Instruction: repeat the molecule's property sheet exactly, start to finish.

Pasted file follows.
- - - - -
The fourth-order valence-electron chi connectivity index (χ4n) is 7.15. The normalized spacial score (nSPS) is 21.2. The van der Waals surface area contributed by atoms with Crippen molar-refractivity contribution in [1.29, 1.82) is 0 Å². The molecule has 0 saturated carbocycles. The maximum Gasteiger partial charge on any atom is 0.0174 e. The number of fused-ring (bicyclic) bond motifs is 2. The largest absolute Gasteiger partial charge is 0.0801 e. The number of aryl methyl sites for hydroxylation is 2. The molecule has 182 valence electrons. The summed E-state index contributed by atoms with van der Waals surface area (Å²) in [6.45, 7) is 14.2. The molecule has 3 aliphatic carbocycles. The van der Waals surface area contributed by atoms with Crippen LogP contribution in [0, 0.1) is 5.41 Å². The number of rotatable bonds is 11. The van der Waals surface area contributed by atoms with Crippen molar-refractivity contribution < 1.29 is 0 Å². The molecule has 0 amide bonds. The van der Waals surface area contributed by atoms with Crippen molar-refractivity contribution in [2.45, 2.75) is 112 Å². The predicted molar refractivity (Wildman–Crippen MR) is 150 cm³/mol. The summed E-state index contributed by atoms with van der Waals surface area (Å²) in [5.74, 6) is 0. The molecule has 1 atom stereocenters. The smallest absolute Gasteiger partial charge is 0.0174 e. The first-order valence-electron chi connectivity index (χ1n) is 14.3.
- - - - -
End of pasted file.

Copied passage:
The fourth-order valence-electron chi connectivity index (χ4n) is 7.15. The normalized spacial score (nSPS) is 21.2. The van der Waals surface area contributed by atoms with Crippen molar-refractivity contribution in [1.29, 1.82) is 0 Å². The molecule has 0 saturated carbocycles. The maximum Gasteiger partial charge on any atom is 0.0174 e. The number of fused-ring (bicyclic) bond motifs is 2. The largest absolute Gasteiger partial charge is 0.0801 e. The number of aryl methyl sites for hydroxylation is 2. The molecule has 182 valence electrons. The summed E-state index contributed by atoms with van der Waals surface area (Å²) in [6.45, 7) is 14.2. The molecule has 3 aliphatic carbocycles. The van der Waals surface area contributed by atoms with Crippen LogP contribution in [0, 0.1) is 5.41 Å². The number of rotatable bonds is 11. The van der Waals surface area contributed by atoms with Crippen molar-refractivity contribution < 1.29 is 0 Å². The molecule has 0 amide bonds. The van der Waals surface area contributed by atoms with Crippen molar-refractivity contribution in [2.45, 2.75) is 112 Å². The predicted molar refractivity (Wildman–Crippen MR) is 150 cm³/mol. The summed E-state index contributed by atoms with van der Waals surface area (Å²) in [5.74, 6) is 0. The molecule has 1 atom stereocenters. The smallest absolute Gasteiger partial charge is 0.0174 e. The first-order valence-electron chi connectivity index (χ1n) is 14.3.